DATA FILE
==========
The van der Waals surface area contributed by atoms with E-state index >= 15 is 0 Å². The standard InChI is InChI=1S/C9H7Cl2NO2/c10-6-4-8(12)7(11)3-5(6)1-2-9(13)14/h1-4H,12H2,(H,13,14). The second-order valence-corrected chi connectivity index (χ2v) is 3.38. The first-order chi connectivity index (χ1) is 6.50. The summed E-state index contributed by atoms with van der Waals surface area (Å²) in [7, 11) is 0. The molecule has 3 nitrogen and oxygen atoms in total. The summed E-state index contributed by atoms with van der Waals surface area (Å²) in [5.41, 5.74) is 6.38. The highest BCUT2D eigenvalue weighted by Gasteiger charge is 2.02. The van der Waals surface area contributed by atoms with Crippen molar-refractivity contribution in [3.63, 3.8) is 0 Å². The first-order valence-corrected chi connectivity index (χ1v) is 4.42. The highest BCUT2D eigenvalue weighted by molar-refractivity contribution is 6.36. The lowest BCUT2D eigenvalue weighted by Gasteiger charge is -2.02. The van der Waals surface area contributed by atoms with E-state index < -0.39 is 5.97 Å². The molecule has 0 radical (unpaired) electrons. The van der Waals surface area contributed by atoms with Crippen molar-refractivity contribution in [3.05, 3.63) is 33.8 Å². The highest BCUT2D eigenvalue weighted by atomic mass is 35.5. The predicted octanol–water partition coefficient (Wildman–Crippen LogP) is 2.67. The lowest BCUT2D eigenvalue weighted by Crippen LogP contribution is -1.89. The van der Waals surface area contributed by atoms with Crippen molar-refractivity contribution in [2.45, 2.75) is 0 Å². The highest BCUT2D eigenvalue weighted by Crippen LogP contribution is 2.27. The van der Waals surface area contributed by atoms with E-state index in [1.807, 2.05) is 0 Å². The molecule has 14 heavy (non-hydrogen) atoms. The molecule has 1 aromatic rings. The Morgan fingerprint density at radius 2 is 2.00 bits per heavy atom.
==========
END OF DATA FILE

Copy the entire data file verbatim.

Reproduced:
The van der Waals surface area contributed by atoms with E-state index >= 15 is 0 Å². The standard InChI is InChI=1S/C9H7Cl2NO2/c10-6-4-8(12)7(11)3-5(6)1-2-9(13)14/h1-4H,12H2,(H,13,14). The second-order valence-corrected chi connectivity index (χ2v) is 3.38. The first-order chi connectivity index (χ1) is 6.50. The summed E-state index contributed by atoms with van der Waals surface area (Å²) in [7, 11) is 0. The molecule has 3 nitrogen and oxygen atoms in total. The summed E-state index contributed by atoms with van der Waals surface area (Å²) in [5.41, 5.74) is 6.38. The highest BCUT2D eigenvalue weighted by Gasteiger charge is 2.02. The van der Waals surface area contributed by atoms with Crippen molar-refractivity contribution in [3.63, 3.8) is 0 Å². The first-order valence-corrected chi connectivity index (χ1v) is 4.42. The highest BCUT2D eigenvalue weighted by molar-refractivity contribution is 6.36. The lowest BCUT2D eigenvalue weighted by Gasteiger charge is -2.02. The van der Waals surface area contributed by atoms with E-state index < -0.39 is 5.97 Å². The molecule has 0 radical (unpaired) electrons. The van der Waals surface area contributed by atoms with Crippen molar-refractivity contribution in [3.05, 3.63) is 33.8 Å². The highest BCUT2D eigenvalue weighted by atomic mass is 35.5. The predicted octanol–water partition coefficient (Wildman–Crippen LogP) is 2.67. The lowest BCUT2D eigenvalue weighted by Crippen LogP contribution is -1.89. The van der Waals surface area contributed by atoms with Crippen molar-refractivity contribution in [2.45, 2.75) is 0 Å². The highest BCUT2D eigenvalue weighted by Crippen LogP contribution is 2.27. The van der Waals surface area contributed by atoms with E-state index in [1.807, 2.05) is 0 Å². The molecule has 14 heavy (non-hydrogen) atoms. The molecule has 1 aromatic rings. The Morgan fingerprint density at radius 2 is 2.00 bits per heavy atom.